Canada has the lowest unemployment rate in 40 years and boasts strong job growth, while the average middle-class family is $2,000 better off today than it was in 2015.

So says Liberal candidate Mary Ann Murphy, who made an economic argument for the party’s re-election on Oct. 21 at a forum Wednesday night in Westbank.

Canada’s “fiscal position” is the best in the G7, Murphy said, citing a debt-to-GDP ratio of 1% compared to 5% in the U.S.

But Conservative Dan Albas, the incumbent MP for the riding of Central Okanagan-Similkameen-Nicola, said wage growth has slumped below the inflation rate, and that most Canadians he talks to do not share the Liberals’ rosy assessment of current economic conditions.

“People are feeling squeezed,” Albas said, promising the Conservatives’ plans for tax cuts would allow people to keep more of their own money.

Green party candidate Robert Mellalieu said his party neither advocated raising or lowering taxes.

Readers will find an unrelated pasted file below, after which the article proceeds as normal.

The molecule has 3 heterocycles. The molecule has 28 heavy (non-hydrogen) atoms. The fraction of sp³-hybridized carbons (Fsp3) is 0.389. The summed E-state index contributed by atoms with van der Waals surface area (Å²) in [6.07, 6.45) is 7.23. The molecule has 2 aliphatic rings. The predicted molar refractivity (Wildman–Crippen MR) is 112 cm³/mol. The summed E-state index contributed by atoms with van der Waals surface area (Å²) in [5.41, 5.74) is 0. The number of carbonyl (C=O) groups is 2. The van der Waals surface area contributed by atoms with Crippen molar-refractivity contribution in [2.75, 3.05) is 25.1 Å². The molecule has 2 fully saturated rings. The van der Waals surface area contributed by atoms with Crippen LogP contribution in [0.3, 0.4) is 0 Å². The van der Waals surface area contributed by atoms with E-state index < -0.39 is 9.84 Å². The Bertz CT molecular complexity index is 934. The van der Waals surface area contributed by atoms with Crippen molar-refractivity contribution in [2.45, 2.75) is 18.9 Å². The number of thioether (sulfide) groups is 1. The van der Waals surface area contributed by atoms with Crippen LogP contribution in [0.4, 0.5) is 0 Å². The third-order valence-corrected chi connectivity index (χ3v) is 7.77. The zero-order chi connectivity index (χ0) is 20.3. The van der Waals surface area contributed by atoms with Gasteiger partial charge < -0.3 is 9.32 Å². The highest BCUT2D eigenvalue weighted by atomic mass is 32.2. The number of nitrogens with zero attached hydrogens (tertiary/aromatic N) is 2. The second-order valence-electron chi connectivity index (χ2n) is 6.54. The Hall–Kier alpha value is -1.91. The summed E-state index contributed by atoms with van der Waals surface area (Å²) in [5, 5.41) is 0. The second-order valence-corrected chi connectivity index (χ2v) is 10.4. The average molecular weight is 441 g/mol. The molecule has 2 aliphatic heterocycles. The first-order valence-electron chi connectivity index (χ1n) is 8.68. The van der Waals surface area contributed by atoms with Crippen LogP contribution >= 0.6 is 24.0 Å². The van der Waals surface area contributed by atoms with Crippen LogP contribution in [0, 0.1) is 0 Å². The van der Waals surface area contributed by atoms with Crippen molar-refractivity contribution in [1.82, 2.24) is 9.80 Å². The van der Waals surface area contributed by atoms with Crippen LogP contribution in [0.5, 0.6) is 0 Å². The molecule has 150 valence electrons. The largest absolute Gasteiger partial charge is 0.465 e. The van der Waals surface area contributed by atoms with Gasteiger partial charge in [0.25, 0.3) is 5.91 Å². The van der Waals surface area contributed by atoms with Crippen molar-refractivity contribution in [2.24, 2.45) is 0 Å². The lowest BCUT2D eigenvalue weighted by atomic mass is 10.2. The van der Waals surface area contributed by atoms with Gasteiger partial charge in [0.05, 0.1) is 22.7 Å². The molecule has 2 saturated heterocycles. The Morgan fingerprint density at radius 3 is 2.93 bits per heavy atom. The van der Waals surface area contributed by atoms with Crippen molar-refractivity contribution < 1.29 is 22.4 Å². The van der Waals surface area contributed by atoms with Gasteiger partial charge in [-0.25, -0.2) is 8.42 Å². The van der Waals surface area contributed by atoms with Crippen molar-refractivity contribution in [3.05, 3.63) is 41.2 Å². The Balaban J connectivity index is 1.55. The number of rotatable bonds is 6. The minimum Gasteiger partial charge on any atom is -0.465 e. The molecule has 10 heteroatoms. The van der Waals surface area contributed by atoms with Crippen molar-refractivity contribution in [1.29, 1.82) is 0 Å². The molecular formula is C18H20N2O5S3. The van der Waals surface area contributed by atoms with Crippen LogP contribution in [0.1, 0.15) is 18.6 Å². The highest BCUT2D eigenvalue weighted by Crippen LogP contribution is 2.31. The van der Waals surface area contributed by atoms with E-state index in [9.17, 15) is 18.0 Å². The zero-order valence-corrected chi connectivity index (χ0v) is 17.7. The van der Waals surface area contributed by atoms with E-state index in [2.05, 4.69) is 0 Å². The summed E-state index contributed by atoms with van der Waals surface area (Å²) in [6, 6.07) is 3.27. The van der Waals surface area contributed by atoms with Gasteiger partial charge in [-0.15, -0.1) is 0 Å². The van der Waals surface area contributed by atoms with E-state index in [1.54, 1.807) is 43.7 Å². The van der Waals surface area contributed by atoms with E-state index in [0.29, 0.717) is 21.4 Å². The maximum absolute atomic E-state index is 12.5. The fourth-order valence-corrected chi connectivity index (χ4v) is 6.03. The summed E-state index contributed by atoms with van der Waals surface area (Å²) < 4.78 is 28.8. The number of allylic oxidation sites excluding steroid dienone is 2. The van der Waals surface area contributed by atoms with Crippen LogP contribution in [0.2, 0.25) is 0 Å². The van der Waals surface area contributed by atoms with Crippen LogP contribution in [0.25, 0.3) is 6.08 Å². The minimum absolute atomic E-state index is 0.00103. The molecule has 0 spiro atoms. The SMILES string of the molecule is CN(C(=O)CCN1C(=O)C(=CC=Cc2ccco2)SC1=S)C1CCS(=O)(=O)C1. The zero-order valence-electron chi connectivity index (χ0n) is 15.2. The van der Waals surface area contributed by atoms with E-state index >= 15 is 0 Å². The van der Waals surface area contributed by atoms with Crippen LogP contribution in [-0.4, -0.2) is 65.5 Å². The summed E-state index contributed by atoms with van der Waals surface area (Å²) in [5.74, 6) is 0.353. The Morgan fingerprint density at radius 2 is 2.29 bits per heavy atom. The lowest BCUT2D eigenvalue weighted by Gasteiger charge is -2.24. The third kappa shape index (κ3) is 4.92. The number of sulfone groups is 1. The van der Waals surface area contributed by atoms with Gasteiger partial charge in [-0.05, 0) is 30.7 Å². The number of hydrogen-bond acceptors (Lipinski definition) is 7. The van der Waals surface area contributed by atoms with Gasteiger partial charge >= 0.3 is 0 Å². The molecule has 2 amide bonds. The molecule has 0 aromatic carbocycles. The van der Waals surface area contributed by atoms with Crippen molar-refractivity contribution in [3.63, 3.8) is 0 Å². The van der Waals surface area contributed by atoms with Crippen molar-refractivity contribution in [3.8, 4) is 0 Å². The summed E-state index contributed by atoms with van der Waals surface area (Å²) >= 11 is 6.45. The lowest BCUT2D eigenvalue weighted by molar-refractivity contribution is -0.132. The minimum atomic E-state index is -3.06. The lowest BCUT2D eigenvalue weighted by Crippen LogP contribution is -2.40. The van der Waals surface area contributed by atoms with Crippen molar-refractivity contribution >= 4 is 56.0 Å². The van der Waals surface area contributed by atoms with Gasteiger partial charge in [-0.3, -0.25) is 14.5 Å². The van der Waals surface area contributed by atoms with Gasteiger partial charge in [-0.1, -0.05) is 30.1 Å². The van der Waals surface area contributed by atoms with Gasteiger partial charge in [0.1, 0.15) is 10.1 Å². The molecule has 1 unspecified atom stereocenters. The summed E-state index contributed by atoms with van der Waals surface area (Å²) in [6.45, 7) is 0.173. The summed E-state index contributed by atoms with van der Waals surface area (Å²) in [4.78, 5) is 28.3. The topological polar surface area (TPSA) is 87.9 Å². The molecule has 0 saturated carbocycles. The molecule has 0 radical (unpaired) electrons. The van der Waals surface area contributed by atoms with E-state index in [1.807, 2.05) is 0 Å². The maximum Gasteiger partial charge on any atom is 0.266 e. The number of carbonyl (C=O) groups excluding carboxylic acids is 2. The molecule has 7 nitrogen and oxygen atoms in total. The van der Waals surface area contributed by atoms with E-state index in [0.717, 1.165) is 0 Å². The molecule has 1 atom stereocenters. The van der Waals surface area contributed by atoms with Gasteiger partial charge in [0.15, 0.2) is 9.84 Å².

“Be wary of politicians saying they’ll give you a tax cut,” Mellalieu said, adding that would mean either service cuts or an increase in the deficit.

“We need you guys to keep paying your taxes,” Mellalieu said, adding the money is necessary, among other things, to upgrade the country’s infrastructure and to invest in environmentally friendly economic strategies.

Joan Phillip, the NDP candidate, touted the party’s promotion of a national pharmacare plan, its plan to encourage the construction of low-cost housing, and greater funding for drug-treatment programs.

“We want to look after people’s needs, cradle to grave, head to toe,” Phillip said.

If elected, the People’s Party of Canada would deliver tax cuts beyond what the Conservatives are promising, said PPC candidate Allan Duncan.

“We believe the tax burden is too high for Canadians,” Duncan said. “We believe in you to make investments where you want.”